Archived 2015 topics: Caucasian Grouse (Lyrurus mlokosiewiczi) – downlist from Near Threatened to Least Concern?

Caucasian Grouse Lyrurus mlokosiewiczi is endemic to the Greater and Lesser Caucasus mountains. It is currently listed as Near Threatened, because when last assessed it was projected to undergo a moderately rapid population decline owing to road construction for tourism development, through increased hunting, grazing and wood cutting, as well as habitat fragmentation.

Globally, it has a relatively large range (>80,000 km2), and hence does not approach the thresholds for Vulnerable under the range size criteria (B and D2). Its population size is also reasonably large, comprising between c. 30,000–63,000 individuals based on habitat modelling (Gavashelishvili & Javakhishvili 2010) and c. 11,500–25,500 lekking males (i.e. c. 34,500–76,500 individuals) based on national estimates (BirdLife International 2015), and hence does not approach the thresholds for Vulnerable under the population size criteria (C and D1). Therefore, the only potentially relevant criterion is A, which relates to reductions in population size. Until recently, the population was projected to undergo a moderately rapid decline, at a rate approaching the threshold for listing as Vulnerable under criterion A (at least a 30% decline over ten years or three generations, whichever is longer).

New data collated from across Europe for the European Red List of Birds (BirdLife International 2015) suggest that the species may not be declining as steeply as projected, although there are gaps in the data. These data, provided by BirdLife Partners and other leading national ornithologists, suggest that the Russian population has been stable since at least 2000, while the Turkish population may have declined by only 10–19% since 1990. No recent trend data were available for Georgia, Armenia or Azerbaijan, but considering those reported for the previous European assessment (BirdLife International 2004), it seems that overall the European population may have only declined by <20% over the last three generations (19.2 years, based on a generation length estimated by BirdLife to be 6.4 years). Consequently, the species is now classified as Least Concern at European level (BirdLife International 2015).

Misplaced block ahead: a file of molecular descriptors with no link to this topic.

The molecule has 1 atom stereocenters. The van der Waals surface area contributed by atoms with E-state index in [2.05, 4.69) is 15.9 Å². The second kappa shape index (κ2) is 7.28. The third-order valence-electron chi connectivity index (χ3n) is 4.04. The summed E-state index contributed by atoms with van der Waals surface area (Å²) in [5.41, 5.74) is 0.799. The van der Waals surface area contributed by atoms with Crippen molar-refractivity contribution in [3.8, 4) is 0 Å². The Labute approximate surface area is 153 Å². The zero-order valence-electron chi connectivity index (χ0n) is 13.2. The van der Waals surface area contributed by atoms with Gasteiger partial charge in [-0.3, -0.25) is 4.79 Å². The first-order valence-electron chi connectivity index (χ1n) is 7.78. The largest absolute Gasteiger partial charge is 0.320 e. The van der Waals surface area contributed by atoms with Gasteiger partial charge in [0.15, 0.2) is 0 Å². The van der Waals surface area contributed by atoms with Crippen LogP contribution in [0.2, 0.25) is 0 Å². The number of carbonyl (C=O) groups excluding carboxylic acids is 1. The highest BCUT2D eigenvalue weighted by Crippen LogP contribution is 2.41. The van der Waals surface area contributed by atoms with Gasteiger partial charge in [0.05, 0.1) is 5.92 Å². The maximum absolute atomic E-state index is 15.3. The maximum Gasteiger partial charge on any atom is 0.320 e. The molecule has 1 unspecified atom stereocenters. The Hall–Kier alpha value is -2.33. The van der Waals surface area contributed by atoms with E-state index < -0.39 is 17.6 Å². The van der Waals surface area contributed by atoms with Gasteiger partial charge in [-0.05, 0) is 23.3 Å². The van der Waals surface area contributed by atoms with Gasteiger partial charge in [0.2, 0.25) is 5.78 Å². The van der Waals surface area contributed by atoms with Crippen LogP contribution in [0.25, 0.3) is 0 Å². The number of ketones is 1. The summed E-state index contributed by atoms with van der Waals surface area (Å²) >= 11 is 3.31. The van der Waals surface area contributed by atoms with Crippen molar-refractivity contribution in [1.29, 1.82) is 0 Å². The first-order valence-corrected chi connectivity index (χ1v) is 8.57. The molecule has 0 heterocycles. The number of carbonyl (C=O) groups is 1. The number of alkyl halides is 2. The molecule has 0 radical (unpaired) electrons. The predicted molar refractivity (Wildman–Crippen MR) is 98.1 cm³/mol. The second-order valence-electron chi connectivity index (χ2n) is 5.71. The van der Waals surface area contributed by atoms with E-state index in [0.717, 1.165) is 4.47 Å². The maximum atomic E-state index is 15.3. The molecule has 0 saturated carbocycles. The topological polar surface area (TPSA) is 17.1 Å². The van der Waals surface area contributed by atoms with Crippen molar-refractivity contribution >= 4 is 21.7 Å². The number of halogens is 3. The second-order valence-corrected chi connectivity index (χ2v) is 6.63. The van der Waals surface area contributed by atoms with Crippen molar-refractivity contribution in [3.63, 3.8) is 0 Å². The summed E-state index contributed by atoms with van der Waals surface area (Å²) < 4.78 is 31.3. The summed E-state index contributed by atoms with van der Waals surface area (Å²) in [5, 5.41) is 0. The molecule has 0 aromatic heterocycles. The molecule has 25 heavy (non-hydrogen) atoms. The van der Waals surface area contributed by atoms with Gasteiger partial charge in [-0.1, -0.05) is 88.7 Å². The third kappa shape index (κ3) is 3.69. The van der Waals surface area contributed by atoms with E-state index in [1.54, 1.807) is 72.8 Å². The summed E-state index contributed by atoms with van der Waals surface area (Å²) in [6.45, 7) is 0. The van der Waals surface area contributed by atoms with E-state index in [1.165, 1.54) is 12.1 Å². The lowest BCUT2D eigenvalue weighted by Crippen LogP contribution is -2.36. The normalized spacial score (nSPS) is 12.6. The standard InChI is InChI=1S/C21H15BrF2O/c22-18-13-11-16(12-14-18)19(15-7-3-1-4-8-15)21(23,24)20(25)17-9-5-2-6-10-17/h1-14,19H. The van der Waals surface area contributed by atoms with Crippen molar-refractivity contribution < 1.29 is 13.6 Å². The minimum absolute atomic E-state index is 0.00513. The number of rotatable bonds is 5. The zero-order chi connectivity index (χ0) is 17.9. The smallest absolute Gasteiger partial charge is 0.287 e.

Based on its distribution, Europe holds >95% of the global range of this species, so its trend in this region is of global significance. The only other population is in NW Iran, which has recently been the subject of several studies (e.g. Habibzadeh et al. 2013, Darvishi et al. 2015), and is thought to have increased in size from 215 individuals in 2001 to 350 individuals in 2009 (Khaleghizadeh et al. 2011).

Overall, therefore, the limited information available implies that the species is not declining sufficiently rapidly to be listed as Near Threatened, and hence should be reclassified as Least Concern.

Comments on this proposal are welcome, along with any data regarding population trends elsewhere in the Caucasus (especially in Georgia), and any current information about the threats affecting this species.

References

BirdLife International (2004) Birds in Europe: population estimates, trends and conservation status. Cambridge, UK: BirdLife International (Conservation Series No. 12).

BirdLife International (2015) European Red List of Birds. Luxembourg: Office for Official Publications of the European Communities. http://www.birdlife.org/datazone/info/euroredlist

Darvishi, A., Fakheran, S., & Soffianian, A. (2015). Monitoring landscape changes in Caucasian black grouse (Tetrao mlokosiewiczi) habitat in Iran during the last two decades. Environmental monitoring and assessment, 187(7), 1-13.

Gavashelishvili, A. & Javakhishvili, Z. (2010) Combining radio-telemetry and random observations to model the habitat of Near Threatened Caucasian grouse Tetrao mlokosiewiczi.” Oryx 44: 491-500.

Habibzadeh, N., Karami, M., Alavipanah, S. K., & Riazi, B. (2013). Landscape Requirements of Caucasian Grouse (Lyrurus mlokosiewiczi) in Arasbaran Region, East Azerbaijan, Iran. The Wilson Journal of Ornithology, 125(1), 140-149.

Khaleghizadeh, A., Scott, D. A., Tohidifar, M., Babak, S., Musavi, M. G., Sehhatisabet, M. E., & Eskandari, F. (2011). Rare birds in Iran in 1980−2010. Podoces 6: 1-48. www.wesca.net

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7 Responses to Archived 2015 topics: Caucasian Grouse (Lyrurus mlokosiewiczi) – downlist from Near Threatened to Least Concern?

  1. Andy Symes (BirdLife) says:

    Extract from comments from Elchin Sultanov (Azerbaijan Ornithological Society):

    (Caucasian Grouse is) always under threat because this habitat is just a narrow strip between forest and alpine belt and this strip continues to decrease and is under big pressure from grazing.

    • Jonathan Etzold says: